How to spend less on airline tickets is a very popular subject. Several websites offer advice that is generally good and can save you money.
In recent years I traveled internationally quite a bit. It quickly became apparent that I had to spend less on airline tickets or face ruin. By trial-and-error, I came up with my own unique solutions. These are presented here.
Methodically Select Best Route
A better route is the one that allows you to spend less on airline tickets. There are usually so many possible routes leading to your destination that a methodical approach is necessary to find the best one.
The approach taken here is based on these assumptions:
- Keep the number of segments (legs) of your itinerary to two, if possible
- Work on the longest leg first – this is key
- If beneficial, get separate tickets for each direction of travel and even for each leg
- Opportunistically use low-cost airlines or airline discounts, if available
This strategy has served me very well. You’ll find details and how-tos below.
Contrast this with the conventional method of searching through 15+ search engines, then digging through a deluge of results. A chaotic – and mostly unsatisfactory – process.
Buy One-Way Tickets
Travel on one-way tickets. I do it almost routinely now. This works best for travelers with flexible itineraries and schedules, such as retirees, students, etc. (see my post on the subject.) Return tickets are probably better on short trips (say, up to two weeks). But not always. I recently purchased two separate one-way tickets for a ten-day overseas journey. That allowed me to pay with airline points one way, and use a price deal (of a different airline) on the return.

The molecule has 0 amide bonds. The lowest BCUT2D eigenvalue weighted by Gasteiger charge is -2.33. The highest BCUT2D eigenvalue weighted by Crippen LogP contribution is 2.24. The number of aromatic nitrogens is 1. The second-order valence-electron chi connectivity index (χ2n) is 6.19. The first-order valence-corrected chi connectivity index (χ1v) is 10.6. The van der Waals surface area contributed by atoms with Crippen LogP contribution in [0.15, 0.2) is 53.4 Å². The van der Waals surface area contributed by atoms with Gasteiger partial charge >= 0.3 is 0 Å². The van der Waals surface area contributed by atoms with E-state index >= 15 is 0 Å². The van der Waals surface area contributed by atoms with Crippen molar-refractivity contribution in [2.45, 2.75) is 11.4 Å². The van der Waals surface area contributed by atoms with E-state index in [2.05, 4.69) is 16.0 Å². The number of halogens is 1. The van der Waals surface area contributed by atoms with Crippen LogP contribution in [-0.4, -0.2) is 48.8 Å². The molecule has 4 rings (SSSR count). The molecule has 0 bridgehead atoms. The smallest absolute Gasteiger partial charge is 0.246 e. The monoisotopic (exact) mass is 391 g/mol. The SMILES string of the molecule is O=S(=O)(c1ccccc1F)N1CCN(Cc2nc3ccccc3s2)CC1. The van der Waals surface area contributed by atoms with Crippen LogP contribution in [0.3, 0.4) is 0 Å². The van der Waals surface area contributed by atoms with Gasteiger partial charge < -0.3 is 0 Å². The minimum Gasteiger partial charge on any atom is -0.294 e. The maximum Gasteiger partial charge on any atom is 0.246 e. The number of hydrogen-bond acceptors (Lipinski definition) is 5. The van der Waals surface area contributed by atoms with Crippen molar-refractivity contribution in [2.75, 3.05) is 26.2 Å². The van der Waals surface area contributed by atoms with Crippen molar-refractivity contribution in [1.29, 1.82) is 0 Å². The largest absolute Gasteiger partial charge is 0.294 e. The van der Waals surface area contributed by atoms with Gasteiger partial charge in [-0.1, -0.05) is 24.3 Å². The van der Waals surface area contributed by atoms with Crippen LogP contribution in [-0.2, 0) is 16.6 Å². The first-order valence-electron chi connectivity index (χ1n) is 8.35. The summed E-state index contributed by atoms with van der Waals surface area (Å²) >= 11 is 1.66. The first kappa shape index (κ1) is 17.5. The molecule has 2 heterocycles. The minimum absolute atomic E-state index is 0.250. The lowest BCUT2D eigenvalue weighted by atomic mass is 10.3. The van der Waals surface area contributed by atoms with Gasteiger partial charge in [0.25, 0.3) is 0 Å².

Begin with Flight Search Engines
These are fare aggregators, such as KAYAK, Orbitz, etc. I have become disillusioned with their service. It feels like they optimized route selection algorithms to increase your pain and suffering. They never seem to offer a straightforward route, even if one is available. Instead, their three- or four-leg routes are a contortionist’s dream. (This is true for inexpensive tickets, pricey tickets offer good routes.)
The impression they give is that you can’t have a low price and a convenient route at the same time. That impression is false: you can!
Nowadays, I use search engines only to get an initial overview of my itinerary: to see what is available. Then I go to specific airlines for a better deal.
Minimize the Number of Legs
Many routes consist of two legs because a direct route is not available. Usually, one leg is long (e.g. hop over an ocean) and one short (local flight).
This is not unlike the hole-in-two in golf. (Getting the golf ball into the hole in two strokes.) The first strike is long to get in the vicinity of the target, the second one is short and precise to sink it.
My approach to quickly finding the best route is quite simple: begin with the long leg first. That’s it!
Starting with the long-distance flight has these advantages:
- There are fewer of them, so it’s easier to find a good one.
- They are more expensive, so the potential for cost savings is greater.
- When you find a good one, 80% of your work on the itinerary is done.
For example: searching for the best itinerary from Warsaw to Denver. Once I found a good direct flight from Paris to Denver (representing the long leg of the journey), the work was practically done. Finding a cheap connecting flight from Warsaw to Paris was trivial.
With this approach, you typically end up with two legs only. This is good because having a single stop simplifies your time schedule.